Community and Informal Care Providers at the Heart of Universal Health Coverage in sub-Saharan Africa: A Position Paper
Keywords:Community Health Workers, Informal Caregivers, Universal Health Coverage, sub-Saharan Africa
Globally, increased demand on often scarce healthcare resources and those challenges incumbent in responding to the coexistence of infectious and non-communicable diseases warrant the need to address persistent health inequities. Understanding the complex intersectionality of vulnerability and reaching those in most critical need of healthcare lies at the heart of fostering and sustaining resilient healthcare systems. Harnessing the long-recognised value of Community and Informal Care Providers (CICPs) is instrumental to Universal Health Coverage (UHC). The present COVID-19 context serves as a poignant example of where access to formal healthcare services by many has become increasingly difficult. Here, the value of informal or volunteer-led health services has been a lifeline for many. For several decades, formal reportage has evidenced the established role of CICPs, particularly across Sub-Saharan Africa with quantifiable efficacy across a number of domains, such as, maternal and child health, neglected tropical disease prevention, tuberculosis care and malaria control. CICPs have been sustainable and effective as a conduit between the formal and informal health sectors, and between health facilities and the remotest of communities. Maximising the function of CICPs relies on socio-culturally, geographically sensitive, and bespoke support; psychosocial, practical, and logistical capacitation coupled with situationally and culturally appropriate monitoring and evaluation. The Astana Declaration highlights the centrality of building on existing knowledge, insight and resource. We therefore argue that CICPs are indispensable in Africa’s move towards UHC, and hold promise for acceptable, accessible, affordable, and quality healthcare to everyone who needs to get, be and stay healthy.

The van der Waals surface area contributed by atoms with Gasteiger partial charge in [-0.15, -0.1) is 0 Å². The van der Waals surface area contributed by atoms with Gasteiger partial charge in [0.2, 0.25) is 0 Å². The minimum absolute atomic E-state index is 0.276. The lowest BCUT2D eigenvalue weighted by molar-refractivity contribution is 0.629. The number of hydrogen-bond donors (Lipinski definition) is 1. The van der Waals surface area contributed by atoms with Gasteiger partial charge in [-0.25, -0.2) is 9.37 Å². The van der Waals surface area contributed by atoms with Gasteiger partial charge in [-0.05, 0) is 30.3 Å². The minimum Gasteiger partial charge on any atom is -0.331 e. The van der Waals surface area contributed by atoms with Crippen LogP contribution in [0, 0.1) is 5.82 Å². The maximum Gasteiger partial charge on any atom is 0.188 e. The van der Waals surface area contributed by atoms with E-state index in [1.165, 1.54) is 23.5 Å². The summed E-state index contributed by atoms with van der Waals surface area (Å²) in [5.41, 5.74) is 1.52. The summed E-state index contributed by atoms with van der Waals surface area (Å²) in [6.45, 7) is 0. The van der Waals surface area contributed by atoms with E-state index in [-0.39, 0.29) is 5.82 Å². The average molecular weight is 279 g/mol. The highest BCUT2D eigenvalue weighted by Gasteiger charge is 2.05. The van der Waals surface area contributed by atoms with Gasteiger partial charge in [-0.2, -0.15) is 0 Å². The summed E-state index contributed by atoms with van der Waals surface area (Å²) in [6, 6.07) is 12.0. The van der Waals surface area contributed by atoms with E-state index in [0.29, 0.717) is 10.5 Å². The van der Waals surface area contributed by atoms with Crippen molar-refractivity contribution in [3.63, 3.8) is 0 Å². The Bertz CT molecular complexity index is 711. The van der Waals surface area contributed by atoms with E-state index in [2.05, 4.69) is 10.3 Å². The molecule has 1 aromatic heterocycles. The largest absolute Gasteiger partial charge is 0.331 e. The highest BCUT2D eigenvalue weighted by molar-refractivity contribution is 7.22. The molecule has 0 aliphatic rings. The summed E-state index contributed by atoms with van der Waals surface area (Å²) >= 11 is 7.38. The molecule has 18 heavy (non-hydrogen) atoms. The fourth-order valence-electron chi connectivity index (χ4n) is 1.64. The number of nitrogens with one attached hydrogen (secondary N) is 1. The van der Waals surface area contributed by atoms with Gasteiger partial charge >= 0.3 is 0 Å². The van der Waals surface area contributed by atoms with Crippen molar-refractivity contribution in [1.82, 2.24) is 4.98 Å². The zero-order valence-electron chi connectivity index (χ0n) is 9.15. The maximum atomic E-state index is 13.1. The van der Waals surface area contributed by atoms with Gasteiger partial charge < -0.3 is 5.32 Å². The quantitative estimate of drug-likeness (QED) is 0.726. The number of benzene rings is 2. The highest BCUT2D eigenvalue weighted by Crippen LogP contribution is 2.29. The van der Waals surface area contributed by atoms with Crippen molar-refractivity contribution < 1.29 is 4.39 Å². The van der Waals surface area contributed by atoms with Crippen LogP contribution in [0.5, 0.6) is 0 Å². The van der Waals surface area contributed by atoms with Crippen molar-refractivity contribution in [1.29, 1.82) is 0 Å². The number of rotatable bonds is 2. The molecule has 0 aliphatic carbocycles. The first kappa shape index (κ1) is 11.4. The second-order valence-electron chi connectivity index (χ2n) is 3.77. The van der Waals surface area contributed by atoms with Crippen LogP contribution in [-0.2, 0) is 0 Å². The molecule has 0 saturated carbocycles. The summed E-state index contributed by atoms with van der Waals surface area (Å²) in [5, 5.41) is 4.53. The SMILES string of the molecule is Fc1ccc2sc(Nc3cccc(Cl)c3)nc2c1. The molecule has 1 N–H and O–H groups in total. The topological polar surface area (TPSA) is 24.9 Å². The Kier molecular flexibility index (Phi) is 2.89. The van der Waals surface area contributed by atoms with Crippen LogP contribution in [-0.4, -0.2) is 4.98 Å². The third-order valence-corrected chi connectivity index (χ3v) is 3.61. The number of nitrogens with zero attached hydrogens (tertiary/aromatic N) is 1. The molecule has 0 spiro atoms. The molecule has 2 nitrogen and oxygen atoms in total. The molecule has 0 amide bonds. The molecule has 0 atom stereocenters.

Source of funding: The WHO African Regional Office and Hidayo Noguchi African Prize (HNAP) for Medical Services sponsored the processing fee for this article.
Conflict of interest statement: The authors declare no financial or non-financial conflicts of interest.
Acknowledgments: The authors acknowledge the mentorship of Professor Margaret Gyapong,
Director of the Institute of Health Research, University of Health and Allied Sciences, Ghana.
Authors’ contributions: EK contributed to the body of the essay and managed correspondences with the mentor and WHO African Regional Office; ELM wrote the outline, abstract and introduction of the essay; BOO made contributions to the body of the essay, wrote the conclusion and compiled the first complete draft; and MAK contributed to the body of the essay.
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Copyright (c) 2021 Ephraim Kisangala, Etheldreda Leinyuy Mbivnjo, Bernard Ojiambo Okeah, Mohammed Azhar Khan
This work is licensed under a Creative Commons Attribution 4.0 International License.